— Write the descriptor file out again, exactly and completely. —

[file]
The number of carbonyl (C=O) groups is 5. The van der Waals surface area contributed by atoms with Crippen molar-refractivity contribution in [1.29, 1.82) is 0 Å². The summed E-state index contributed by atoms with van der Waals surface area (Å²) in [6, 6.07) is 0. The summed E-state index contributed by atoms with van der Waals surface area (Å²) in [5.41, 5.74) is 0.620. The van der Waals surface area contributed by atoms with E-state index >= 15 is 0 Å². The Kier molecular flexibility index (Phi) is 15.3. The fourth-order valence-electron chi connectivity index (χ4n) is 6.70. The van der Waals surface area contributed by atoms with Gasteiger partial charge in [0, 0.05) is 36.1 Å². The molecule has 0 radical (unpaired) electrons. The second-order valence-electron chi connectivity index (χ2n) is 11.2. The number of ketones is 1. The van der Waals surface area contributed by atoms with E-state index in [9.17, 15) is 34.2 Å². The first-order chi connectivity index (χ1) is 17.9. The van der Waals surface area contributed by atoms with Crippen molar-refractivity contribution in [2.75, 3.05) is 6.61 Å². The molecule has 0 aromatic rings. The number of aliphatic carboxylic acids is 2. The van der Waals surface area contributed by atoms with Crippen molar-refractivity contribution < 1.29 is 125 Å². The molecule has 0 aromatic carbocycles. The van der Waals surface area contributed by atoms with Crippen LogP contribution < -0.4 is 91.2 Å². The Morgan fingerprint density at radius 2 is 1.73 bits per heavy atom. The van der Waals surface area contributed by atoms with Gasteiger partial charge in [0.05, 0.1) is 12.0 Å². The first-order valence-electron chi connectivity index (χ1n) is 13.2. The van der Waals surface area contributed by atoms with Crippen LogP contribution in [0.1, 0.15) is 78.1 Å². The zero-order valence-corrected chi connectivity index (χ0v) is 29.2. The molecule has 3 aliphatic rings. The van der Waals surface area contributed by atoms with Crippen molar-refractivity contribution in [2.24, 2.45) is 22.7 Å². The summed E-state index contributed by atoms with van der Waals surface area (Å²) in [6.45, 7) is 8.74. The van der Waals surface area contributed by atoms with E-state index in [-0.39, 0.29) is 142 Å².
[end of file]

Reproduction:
The number of carbonyl (C=O) groups is 5. The van der Waals surface area contributed by atoms with Crippen molar-refractivity contribution in [1.29, 1.82) is 0 Å². The summed E-state index contributed by atoms with van der Waals surface area (Å²) in [6, 6.07) is 0. The summed E-state index contributed by atoms with van der Waals surface area (Å²) in [5.41, 5.74) is 0.620. The van der Waals surface area contributed by atoms with E-state index >= 15 is 0 Å². The Kier molecular flexibility index (Phi) is 15.3. The fourth-order valence-electron chi connectivity index (χ4n) is 6.70. The van der Waals surface area contributed by atoms with Gasteiger partial charge in [0, 0.05) is 36.1 Å². The molecule has 0 radical (unpaired) electrons. The second-order valence-electron chi connectivity index (χ2n) is 11.2. The number of ketones is 1. The van der Waals surface area contributed by atoms with E-state index in [9.17, 15) is 34.2 Å². The first-order chi connectivity index (χ1) is 17.9. The van der Waals surface area contributed by atoms with Crippen molar-refractivity contribution in [2.75, 3.05) is 6.61 Å². The molecule has 0 aromatic rings. The number of aliphatic carboxylic acids is 2. The van der Waals surface area contributed by atoms with Crippen molar-refractivity contribution < 1.29 is 125 Å². The molecule has 0 aromatic carbocycles. The van der Waals surface area contributed by atoms with Crippen LogP contribution < -0.4 is 91.2 Å². The Morgan fingerprint density at radius 2 is 1.73 bits per heavy atom. The van der Waals surface area contributed by atoms with Gasteiger partial charge in [0.05, 0.1) is 12.0 Å². The first-order valence-electron chi connectivity index (χ1n) is 13.2. The van der Waals surface area contributed by atoms with Crippen LogP contribution in [0.1, 0.15) is 78.1 Å². The zero-order valence-corrected chi connectivity index (χ0v) is 29.2. The molecule has 3 aliphatic rings. The van der Waals surface area contributed by atoms with Crippen molar-refractivity contribution in [2.24, 2.45) is 22.7 Å². The summed E-state index contributed by atoms with van der Waals surface area (Å²) in [6.45, 7) is 8.74. The van der Waals surface area contributed by atoms with E-state index in [-0.39, 0.29) is 142 Å².